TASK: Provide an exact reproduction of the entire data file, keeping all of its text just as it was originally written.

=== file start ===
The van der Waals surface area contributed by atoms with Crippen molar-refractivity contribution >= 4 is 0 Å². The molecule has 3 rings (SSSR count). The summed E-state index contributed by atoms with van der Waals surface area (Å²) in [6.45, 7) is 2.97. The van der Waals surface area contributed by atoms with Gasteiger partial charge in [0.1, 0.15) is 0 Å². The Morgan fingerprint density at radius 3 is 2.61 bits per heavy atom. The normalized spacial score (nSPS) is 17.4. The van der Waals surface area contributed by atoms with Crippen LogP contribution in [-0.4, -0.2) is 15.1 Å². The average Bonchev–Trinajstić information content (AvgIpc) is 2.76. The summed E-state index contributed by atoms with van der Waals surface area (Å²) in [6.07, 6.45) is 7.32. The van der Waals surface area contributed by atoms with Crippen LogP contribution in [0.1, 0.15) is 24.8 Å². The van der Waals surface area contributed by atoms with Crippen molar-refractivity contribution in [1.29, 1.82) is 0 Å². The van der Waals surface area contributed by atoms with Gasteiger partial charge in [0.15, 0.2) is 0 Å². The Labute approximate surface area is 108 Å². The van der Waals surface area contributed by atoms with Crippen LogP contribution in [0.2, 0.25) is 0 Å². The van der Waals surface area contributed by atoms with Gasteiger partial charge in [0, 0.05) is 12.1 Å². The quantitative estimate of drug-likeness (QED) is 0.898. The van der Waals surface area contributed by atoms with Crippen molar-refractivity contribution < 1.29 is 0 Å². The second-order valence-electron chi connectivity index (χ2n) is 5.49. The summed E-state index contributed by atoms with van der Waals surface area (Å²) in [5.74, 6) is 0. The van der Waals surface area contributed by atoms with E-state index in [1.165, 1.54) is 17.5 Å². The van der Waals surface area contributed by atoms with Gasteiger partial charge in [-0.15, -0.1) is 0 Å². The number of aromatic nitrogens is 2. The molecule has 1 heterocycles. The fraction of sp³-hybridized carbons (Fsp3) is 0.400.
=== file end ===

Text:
The van der Waals surface area contributed by atoms with Crippen molar-refractivity contribution >= 4 is 0 Å². The molecule has 3 rings (SSSR count). The summed E-state index contributed by atoms with van der Waals surface area (Å²) in [6.45, 7) is 2.97. The van der Waals surface area contributed by atoms with Gasteiger partial charge in [0.1, 0.15) is 0 Å². The Morgan fingerprint density at radius 3 is 2.61 bits per heavy atom. The normalized spacial score (nSPS) is 17.4. The van der Waals surface area contributed by atoms with Crippen LogP contribution in [-0.4, -0.2) is 15.1 Å². The average Bonchev–Trinajstić information content (AvgIpc) is 2.76. The summed E-state index contributed by atoms with van der Waals surface area (Å²) in [6.07, 6.45) is 7.32. The van der Waals surface area contributed by atoms with Crippen LogP contribution in [0.1, 0.15) is 24.8 Å². The van der Waals surface area contributed by atoms with Crippen molar-refractivity contribution in [1.29, 1.82) is 0 Å². The van der Waals surface area contributed by atoms with Gasteiger partial charge in [0.15, 0.2) is 0 Å². The Labute approximate surface area is 108 Å². The van der Waals surface area contributed by atoms with Crippen LogP contribution in [0.2, 0.25) is 0 Å². The van der Waals surface area contributed by atoms with Gasteiger partial charge in [0, 0.05) is 12.1 Å². The quantitative estimate of drug-likeness (QED) is 0.898. The van der Waals surface area contributed by atoms with Crippen molar-refractivity contribution < 1.29 is 0 Å². The second-order valence-electron chi connectivity index (χ2n) is 5.49. The summed E-state index contributed by atoms with van der Waals surface area (Å²) in [5.74, 6) is 0. The van der Waals surface area contributed by atoms with E-state index in [1.165, 1.54) is 17.5 Å². The van der Waals surface area contributed by atoms with Gasteiger partial charge in [-0.15, -0.1) is 0 Å². The number of aromatic nitrogens is 2. The molecule has 1 heterocycles. The fraction of sp³-hybridized carbons (Fsp3) is 0.400.